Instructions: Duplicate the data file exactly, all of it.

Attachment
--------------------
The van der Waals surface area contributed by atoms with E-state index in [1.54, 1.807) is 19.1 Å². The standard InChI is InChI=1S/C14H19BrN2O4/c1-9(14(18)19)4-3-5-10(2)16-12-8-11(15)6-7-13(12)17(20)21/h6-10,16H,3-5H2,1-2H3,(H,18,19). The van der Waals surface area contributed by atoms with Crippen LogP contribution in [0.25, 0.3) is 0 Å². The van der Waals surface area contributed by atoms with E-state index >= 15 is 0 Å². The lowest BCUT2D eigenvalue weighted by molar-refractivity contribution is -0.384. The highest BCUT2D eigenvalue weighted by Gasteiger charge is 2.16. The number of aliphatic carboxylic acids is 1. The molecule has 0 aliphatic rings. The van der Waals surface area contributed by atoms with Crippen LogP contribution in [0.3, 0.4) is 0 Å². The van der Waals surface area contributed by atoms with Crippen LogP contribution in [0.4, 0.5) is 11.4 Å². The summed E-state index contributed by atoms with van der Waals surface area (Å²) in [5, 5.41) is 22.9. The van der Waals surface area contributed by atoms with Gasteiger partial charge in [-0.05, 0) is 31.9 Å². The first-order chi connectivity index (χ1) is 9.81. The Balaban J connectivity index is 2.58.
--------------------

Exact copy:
The van der Waals surface area contributed by atoms with E-state index in [1.54, 1.807) is 19.1 Å². The standard InChI is InChI=1S/C14H19BrN2O4/c1-9(14(18)19)4-3-5-10(2)16-12-8-11(15)6-7-13(12)17(20)21/h6-10,16H,3-5H2,1-2H3,(H,18,19). The van der Waals surface area contributed by atoms with Crippen LogP contribution in [0.25, 0.3) is 0 Å². The van der Waals surface area contributed by atoms with E-state index >= 15 is 0 Å². The lowest BCUT2D eigenvalue weighted by molar-refractivity contribution is -0.384. The highest BCUT2D eigenvalue weighted by Gasteiger charge is 2.16. The number of aliphatic carboxylic acids is 1. The molecule has 0 aliphatic rings. The van der Waals surface area contributed by atoms with Crippen LogP contribution in [0.3, 0.4) is 0 Å². The van der Waals surface area contributed by atoms with Crippen LogP contribution in [0.4, 0.5) is 11.4 Å². The summed E-state index contributed by atoms with van der Waals surface area (Å²) in [5, 5.41) is 22.9. The van der Waals surface area contributed by atoms with Gasteiger partial charge in [-0.05, 0) is 31.9 Å². The first-order chi connectivity index (χ1) is 9.81. The Balaban J connectivity index is 2.58.